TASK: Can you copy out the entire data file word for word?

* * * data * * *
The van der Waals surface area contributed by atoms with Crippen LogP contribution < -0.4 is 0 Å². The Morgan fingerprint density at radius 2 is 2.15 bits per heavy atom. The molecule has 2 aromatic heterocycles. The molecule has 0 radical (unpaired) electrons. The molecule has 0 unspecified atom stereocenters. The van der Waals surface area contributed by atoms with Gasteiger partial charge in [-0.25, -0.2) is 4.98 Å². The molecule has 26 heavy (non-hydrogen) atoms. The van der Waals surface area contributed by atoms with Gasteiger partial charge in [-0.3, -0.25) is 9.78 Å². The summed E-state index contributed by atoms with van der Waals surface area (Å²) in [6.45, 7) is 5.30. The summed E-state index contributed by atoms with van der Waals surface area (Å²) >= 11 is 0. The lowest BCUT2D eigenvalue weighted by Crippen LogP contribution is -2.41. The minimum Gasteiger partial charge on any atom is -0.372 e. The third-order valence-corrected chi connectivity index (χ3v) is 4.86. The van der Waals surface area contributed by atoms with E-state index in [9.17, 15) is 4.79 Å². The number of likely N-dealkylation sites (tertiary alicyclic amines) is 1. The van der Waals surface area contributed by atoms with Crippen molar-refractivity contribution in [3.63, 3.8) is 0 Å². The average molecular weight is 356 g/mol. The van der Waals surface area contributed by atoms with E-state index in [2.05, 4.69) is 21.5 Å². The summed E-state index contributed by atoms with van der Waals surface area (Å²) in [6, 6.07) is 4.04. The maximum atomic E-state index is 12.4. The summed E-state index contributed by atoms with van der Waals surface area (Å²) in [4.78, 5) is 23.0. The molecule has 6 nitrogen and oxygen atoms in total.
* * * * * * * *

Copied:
The van der Waals surface area contributed by atoms with Crippen LogP contribution < -0.4 is 0 Å². The Morgan fingerprint density at radius 2 is 2.15 bits per heavy atom. The molecule has 2 aromatic heterocycles. The molecule has 0 radical (unpaired) electrons. The molecule has 0 unspecified atom stereocenters. The van der Waals surface area contributed by atoms with Gasteiger partial charge in [-0.25, -0.2) is 4.98 Å². The molecule has 26 heavy (non-hydrogen) atoms. The van der Waals surface area contributed by atoms with Gasteiger partial charge in [-0.3, -0.25) is 9.78 Å². The summed E-state index contributed by atoms with van der Waals surface area (Å²) in [6.45, 7) is 5.30. The summed E-state index contributed by atoms with van der Waals surface area (Å²) >= 11 is 0. The lowest BCUT2D eigenvalue weighted by Crippen LogP contribution is -2.41. The minimum Gasteiger partial charge on any atom is -0.372 e. The third-order valence-corrected chi connectivity index (χ3v) is 4.86. The van der Waals surface area contributed by atoms with E-state index in [9.17, 15) is 4.79 Å². The number of likely N-dealkylation sites (tertiary alicyclic amines) is 1. The van der Waals surface area contributed by atoms with Crippen molar-refractivity contribution in [3.63, 3.8) is 0 Å². The average molecular weight is 356 g/mol. The van der Waals surface area contributed by atoms with E-state index in [2.05, 4.69) is 21.5 Å². The summed E-state index contributed by atoms with van der Waals surface area (Å²) in [6, 6.07) is 4.04. The maximum atomic E-state index is 12.4. The summed E-state index contributed by atoms with van der Waals surface area (Å²) in [4.78, 5) is 23.0. The molecule has 6 nitrogen and oxygen atoms in total.